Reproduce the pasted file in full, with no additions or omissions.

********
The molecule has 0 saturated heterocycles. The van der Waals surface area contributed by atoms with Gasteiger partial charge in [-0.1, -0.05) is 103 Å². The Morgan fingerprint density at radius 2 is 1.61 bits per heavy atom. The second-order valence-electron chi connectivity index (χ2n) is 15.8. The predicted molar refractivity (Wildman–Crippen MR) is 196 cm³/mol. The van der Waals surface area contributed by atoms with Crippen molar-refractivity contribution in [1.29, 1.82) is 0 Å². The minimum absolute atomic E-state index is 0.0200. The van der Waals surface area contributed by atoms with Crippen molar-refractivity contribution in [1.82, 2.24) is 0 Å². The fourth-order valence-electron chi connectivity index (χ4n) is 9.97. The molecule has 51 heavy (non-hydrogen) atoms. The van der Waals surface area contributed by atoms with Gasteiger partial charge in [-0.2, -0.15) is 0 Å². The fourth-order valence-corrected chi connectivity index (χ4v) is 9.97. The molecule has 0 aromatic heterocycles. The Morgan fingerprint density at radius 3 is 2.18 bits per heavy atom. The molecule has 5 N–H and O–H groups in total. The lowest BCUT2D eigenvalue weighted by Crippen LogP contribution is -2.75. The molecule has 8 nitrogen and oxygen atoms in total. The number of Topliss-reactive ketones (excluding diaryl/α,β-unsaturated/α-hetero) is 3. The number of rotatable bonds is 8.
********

The molecule has 0 saturated heterocycles. The van der Waals surface area contributed by atoms with Gasteiger partial charge in [-0.1, -0.05) is 103 Å². The Morgan fingerprint density at radius 2 is 1.61 bits per heavy atom. The second-order valence-electron chi connectivity index (χ2n) is 15.8. The predicted molar refractivity (Wildman–Crippen MR) is 196 cm³/mol. The van der Waals surface area contributed by atoms with Crippen molar-refractivity contribution in [1.29, 1.82) is 0 Å². The minimum absolute atomic E-state index is 0.0200. The van der Waals surface area contributed by atoms with Crippen molar-refractivity contribution in [1.82, 2.24) is 0 Å². The fourth-order valence-electron chi connectivity index (χ4n) is 9.97. The molecule has 51 heavy (non-hydrogen) atoms. The van der Waals surface area contributed by atoms with Gasteiger partial charge in [-0.2, -0.15) is 0 Å². The fourth-order valence-corrected chi connectivity index (χ4v) is 9.97. The molecule has 0 aromatic heterocycles. The Morgan fingerprint density at radius 3 is 2.18 bits per heavy atom. The molecule has 5 N–H and O–H groups in total. The lowest BCUT2D eigenvalue weighted by Crippen LogP contribution is -2.75. The molecule has 8 nitrogen and oxygen atoms in total. The number of Topliss-reactive ketones (excluding diaryl/α,β-unsaturated/α-hetero) is 3. The number of rotatable bonds is 8.